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Android's co-founder is spending Google's billions hunting for the next big thing

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Rich Miner strolls the halls of Mobile World Congress in Barcelona, pausing every few minutes to check out the latest gadgets on display. As one of the co-founders of Android, he is walking through a world that has been all but conquered by the operating system he helped create. Now, as a general partner at Google Ventures, he’s tasked with finding and investing the search giant’s billions in the next big thing.

When most people think about Android and its origins, they think of Andy Rubin — but he didn't do it all on his own. Miner, a seasoned entrepreneur with a doctorate in computer science, was Rubin’s co-founder, and he played a crucial role in getting Android the traction it needed in the early days.

Miner stops by Nokia's booth to play with one of its new Android devices, the first smartphones from the humbled Finnish titan to use Google's operating system. “The biggest shift in the show has been to more of a focus on the consumer,” says Miner, who came to Barcelona for the first time in the late 1990s. Nowadays, it's all about “hitting the show floor and seeing what the latest gadgets are and then using that to sort of infer trends.” As he sits in a swing checking out the device, a costumed zombie wanders over. Miner doesn't miss a beat.

Miner cut his teeth in the world of mobile as a vice president at European carrier Orange, which bought Wildfire, a voice-based personal assistant (think Siri without a graphical user interface) that he co-founded in the mid-1990s. He also was a key part of Orange's venture efforts before leaving the company for Android. (Orange was an initial investor in Danger, Inc., the Rubin-founded company behind the Sidekick line of devices.)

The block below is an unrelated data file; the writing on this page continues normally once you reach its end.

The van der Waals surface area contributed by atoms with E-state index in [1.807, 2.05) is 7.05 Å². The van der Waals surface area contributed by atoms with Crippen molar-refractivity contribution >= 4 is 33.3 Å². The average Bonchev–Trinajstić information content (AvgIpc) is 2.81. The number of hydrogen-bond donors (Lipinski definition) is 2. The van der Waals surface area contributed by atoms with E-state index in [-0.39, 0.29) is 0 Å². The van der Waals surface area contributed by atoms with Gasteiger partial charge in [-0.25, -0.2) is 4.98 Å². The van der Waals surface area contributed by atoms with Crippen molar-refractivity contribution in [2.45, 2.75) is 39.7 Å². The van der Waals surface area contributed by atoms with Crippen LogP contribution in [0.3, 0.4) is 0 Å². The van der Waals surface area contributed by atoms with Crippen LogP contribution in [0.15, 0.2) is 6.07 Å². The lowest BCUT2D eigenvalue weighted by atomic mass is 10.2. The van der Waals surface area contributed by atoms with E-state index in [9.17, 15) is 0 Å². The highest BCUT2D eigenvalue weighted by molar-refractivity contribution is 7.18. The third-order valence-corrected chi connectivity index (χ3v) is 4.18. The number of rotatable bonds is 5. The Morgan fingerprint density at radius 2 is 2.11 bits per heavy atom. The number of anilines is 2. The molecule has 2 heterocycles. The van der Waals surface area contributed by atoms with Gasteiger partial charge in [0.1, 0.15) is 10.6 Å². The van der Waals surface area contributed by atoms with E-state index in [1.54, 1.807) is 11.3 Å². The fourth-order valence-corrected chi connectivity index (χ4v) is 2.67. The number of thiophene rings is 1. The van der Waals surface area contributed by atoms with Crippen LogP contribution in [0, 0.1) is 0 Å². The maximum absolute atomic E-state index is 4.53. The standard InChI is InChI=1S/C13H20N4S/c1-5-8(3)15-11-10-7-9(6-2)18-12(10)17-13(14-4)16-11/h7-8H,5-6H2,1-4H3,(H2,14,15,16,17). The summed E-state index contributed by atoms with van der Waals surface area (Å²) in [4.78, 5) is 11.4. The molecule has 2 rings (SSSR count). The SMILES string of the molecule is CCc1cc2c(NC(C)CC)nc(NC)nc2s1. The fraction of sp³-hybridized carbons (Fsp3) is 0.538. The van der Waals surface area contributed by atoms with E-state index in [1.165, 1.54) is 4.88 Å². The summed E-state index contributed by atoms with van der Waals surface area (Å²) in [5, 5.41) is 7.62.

In 2005 Google acquired Android. Miner joined the search giant and four years later he became a General Partner at Google Ventures, the company’s investment arm. Miner now spends his days crisscrossing the globe, meeting with startups, helping founders to make important hires, closing key deals, and writing the checks that get companies from an idea on a napkin to their first working prototype. "Finding really bright people that we can help out is what we do," he notes.

"Finding really bright people that we can help out is what we do."

While it has only been in existence for five years, Google Ventures has risen to become one of Silicon Valley’s more prominent and active investors, putting money into over 225 companies across a variety of categories to date — including massive rounds for Uber and Nest. According to data gathered by CB Insights, Google Ventures is far and away the largest corporate investment group, completing six times as many deals as its nearest rivals, Intel and Qualcomm.

Miner is an important partner in a number of Google Ventures' investment categories, including companies involved with enterprise services and commerce technologies. But he's at Mobile World Congress for a reason: mobile is his forte, and he's one of the key decision makers for Google Ventures when it comes to the apps and services that will power this next generation of personal computing. He’s soft-spoken but witty and insightful; as we patrol the floor, he quickly finds what’s interesting (or not) about whatever he’s looking at.

And of course, at heart, he’s still a smartphone fanboy with plenty of strong opinions. "I don’t know why a carrier is going to want this," says Miner, turning Nokia’s new Android-powered X over in his palm. "I’m just tickled to see a Nokia with Android." Miner understands the nuances of the mobile gadget world, a trait which lets him offer his startups sage advice.

"I'm just tickled to see a nokia with android."

"So I guarantee you when the Samsung [Galaxy S5] comes out there’s gonna be some app somewhere that starts to have some problem because of some new feature capability," Miner tells the CEO of Crittercism, a Google Ventures-backed company with a booth at MWC. "If you’re running Crittercism, you’ll hear about it from the analytics they give you before customers start calling and complaining about it. And then you can get a quick patch out and hear about it from customers and respond to it quickly."